I think the prestige of a journal that a paper shows up in should play SOME role in the degree of our initial skepticism of an extraordinary claim. Obviuously if the science is good it doesn’t matter, but if there is no peer-review (or peer-review by cranks) or if the journal seems to exist to just sell books (as seems to be largely the case with the Journal of Cosmology) it is statistically more likely to be erroneous. If you click on titles of their papers it links to books on Amazon on different subject by peopel affiliated with the site; I’ve read articles from dozens of different biology journals and have never seen that before. It’s really shady.

    The thing is that news of this magnitude, if it was somewhat certain, should appear in a major journal, not a fringe pseudo-journal. It would be like if a real cure for all cancer was found, yet the author decided to skip the New England Journal of Medicine or JAMA and publish in Medical Hypothesis (a non-peer reviewed “journal” for which the editors say they do not require any evidence for a claim, and in fact prefer little evidence). I think just that alone would make us more skeptical of the claim.

  116. I suspect, Ben, that there is good reason to skip mainstream journals with their devotion to consensus “science.”

    That is not to say that I endorse this paper. But I no longer endorse the mainstream science journals that promoted AGW propaganda.

    With kind regards,
    Oliver K. Manuel
    Former NASA Principal
    Investigator for Apollo

  117. disgusted

    Reviewing papers is a valuable and time-consuming part of being a scientist.

    The idea of peer review taking place in an open forum is in principle delightful and should result in the best ideas with the most thorough experimental and statistical techniques surviving, and the others being thoughtfully, methodically, and politely refuted.

    Would this really happen? Let’s use, as an example, this thread and the others that have proliferated since the article we are discussing here first appeared. My guess is a big ‘No’.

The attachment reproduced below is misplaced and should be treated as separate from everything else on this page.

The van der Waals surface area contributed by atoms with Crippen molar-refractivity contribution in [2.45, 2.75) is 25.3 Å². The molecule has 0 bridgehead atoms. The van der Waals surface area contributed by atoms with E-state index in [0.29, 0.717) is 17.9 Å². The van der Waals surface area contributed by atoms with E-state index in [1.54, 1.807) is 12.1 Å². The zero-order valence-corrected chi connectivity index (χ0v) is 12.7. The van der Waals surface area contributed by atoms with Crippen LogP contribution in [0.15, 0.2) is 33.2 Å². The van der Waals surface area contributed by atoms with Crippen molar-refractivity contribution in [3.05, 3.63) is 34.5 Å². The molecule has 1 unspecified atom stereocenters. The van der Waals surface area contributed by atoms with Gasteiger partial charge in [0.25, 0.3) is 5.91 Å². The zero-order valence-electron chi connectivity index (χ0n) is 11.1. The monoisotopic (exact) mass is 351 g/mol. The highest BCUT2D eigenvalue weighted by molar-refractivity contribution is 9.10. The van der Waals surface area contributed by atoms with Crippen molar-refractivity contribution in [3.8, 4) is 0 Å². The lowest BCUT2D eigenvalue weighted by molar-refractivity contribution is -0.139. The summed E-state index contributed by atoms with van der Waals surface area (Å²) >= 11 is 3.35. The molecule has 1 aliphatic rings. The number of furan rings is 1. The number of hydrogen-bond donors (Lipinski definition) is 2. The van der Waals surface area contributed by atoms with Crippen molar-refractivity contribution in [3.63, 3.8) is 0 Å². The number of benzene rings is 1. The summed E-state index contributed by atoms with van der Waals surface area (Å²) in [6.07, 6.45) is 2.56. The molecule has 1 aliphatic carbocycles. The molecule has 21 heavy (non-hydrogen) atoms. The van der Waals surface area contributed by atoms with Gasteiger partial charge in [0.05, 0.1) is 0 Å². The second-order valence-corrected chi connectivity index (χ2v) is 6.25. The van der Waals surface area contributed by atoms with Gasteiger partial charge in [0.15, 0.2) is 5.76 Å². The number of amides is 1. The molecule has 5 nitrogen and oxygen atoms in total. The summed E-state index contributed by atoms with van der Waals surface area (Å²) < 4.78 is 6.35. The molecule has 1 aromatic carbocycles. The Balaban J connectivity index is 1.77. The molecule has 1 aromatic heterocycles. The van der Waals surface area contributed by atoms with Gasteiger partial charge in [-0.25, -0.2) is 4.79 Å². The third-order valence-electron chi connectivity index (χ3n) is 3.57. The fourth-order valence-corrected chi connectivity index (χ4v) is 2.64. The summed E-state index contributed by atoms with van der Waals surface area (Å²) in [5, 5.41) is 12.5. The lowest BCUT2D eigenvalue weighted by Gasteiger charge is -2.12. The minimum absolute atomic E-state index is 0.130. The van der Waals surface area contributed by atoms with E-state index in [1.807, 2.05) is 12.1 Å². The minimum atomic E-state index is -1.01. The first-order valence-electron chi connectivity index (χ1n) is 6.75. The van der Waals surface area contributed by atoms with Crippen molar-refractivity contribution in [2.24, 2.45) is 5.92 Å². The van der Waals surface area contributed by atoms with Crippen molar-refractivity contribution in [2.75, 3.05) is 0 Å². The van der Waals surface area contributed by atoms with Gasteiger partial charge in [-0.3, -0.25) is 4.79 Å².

A review is more than a cursory read-through and reaction. It is also rarely a Yay or Nay decision. There is an initial report, a dialogue with the author, the editors. A revision. More reviewing. More dialogue. Even in the 2-3 reviewers per article that is customary in the mainstream scientific literature, there is a load of about 10-20 papers per year that a scientist is asked to referee in this multi-stage process.

    The referees are chosen carefully by the journal editors according to the expertise and publication record of people in the relevant sub-field. There is no money or glory associated with being a referee. To get these referees to accept and complete the review in a thorough and timely fashion, the editors rely on the goodwill of the scientists and on their buy-in to the peer-review process.

    I’m trying to imagine a process where I would be invited to post my review on a web page where numerous others would engage in a discussion resulting from my and other reviews, and I’m not seeing myself continuing this conversation (if I accepted in the first place) beyond the point where it becomes (a) too much of a time sink (b) tedious (c) like flogging a dead horse (d) a renewed conversation with a new reviewer who had thus far not weighed in.

    I don’t think ‘consensus’ is a dirty word when it comes to science, and in this proposed process I don’t see ‘consensus’ being reached unless the same norms were applied that are currently in place with the 2-3 reviews per paper. On the way there, I see noise, exhaustion, the end of civility, and a very difficult decision for an editor who has to wade through all the arguments. Or is the decision even left to the editor? In the end, we have to decide whether we agree that this work is worthy, so in the end it is still ‘consensus’ science in that the decisions should be based on whether experts agree that correct methods have been applied to data that are suitable to probe the question under investigation, and whether the significance of the result is correctly assessed and stands up to scrutiny.

    To sum up, I think the idea of openness in reviewing is admirable, but I don’t think professional scientists would have or make time for this.